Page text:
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Context: I'm trying to understand a proof of Wigner's theorem in An Introduction to Random Matrices by Anderson et al. and I'm having trouble proving an intermediate fact in the proof that the book glosses over.

The general form of my question is as follows. Let $\{X_n\}$ and $\{Y_n\}$ be sequences of non-negative random variables such that $Y_n\rightarrow 0$ in probability as $n\rightarrow\infty$. I would like to show that $$\lim_{n\rightarrow\infty} P(X_n + Y_n > \epsilon) = \lim_{n\rightarrow\infty} P(X_n > \epsilon)$$ for any $\epsilon > 0$. (Note that $X_n$ and $Y_n$ are not assumed to be independent.) This is actually a slightly more general result than what I need, but it seems like it should be true.

I've tried to write the probability on the LHS as an integral so I can use a dominated convergence argument, but I'm having trouble writing the joint law down in a way which is useful for getting a handle on the integral.

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  • $\begingroup$ What does it mean for a random variable to tend to zero in probability? $\endgroup$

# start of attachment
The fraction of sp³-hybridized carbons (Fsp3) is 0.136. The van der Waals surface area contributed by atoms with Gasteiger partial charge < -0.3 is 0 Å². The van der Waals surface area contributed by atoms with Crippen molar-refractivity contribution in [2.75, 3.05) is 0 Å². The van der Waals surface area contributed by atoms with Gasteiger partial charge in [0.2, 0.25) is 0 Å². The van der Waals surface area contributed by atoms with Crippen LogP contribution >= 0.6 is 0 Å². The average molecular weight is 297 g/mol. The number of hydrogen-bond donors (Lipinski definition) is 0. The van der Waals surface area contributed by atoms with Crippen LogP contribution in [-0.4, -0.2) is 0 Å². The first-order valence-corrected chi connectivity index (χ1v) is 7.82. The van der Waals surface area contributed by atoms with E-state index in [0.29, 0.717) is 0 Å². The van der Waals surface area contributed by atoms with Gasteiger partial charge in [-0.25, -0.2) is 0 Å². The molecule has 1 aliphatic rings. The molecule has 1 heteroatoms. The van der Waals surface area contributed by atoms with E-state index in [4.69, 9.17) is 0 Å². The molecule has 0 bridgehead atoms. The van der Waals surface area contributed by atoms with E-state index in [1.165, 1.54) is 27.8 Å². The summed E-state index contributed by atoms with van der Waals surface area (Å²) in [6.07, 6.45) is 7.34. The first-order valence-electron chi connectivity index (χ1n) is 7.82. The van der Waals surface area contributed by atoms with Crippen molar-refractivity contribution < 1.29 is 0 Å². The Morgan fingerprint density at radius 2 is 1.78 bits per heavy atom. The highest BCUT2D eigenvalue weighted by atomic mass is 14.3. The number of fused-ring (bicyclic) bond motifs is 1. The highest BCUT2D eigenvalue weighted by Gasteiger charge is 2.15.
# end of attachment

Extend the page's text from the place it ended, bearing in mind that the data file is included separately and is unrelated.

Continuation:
– snulty
    Commented Jun 19, 2018 at 21:25
  • $\begingroup$ You should add what you have done so far in addition to your question. That way, people can help you figure out where you went wrong. $\endgroup$
    – an4s
    Commented Jun 19, 2018 at 21:33
  • $\begingroup$ The limit converges for all $\epsilon > 0$ possibly except at countably many points. $\endgroup$ Commented Jun 20, 2018 at 6:19

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After some more thought, it turns out this statement is false. We can take $X_n = 1$, $Y_n = 1/n$, both with probability $1$, and $\epsilon = 1$. Then $P(X_n + Y_n > 1) = 1$ for all $n$ but $P(X_n > 1) = 0$ for all $n$, so the two limits do not match.

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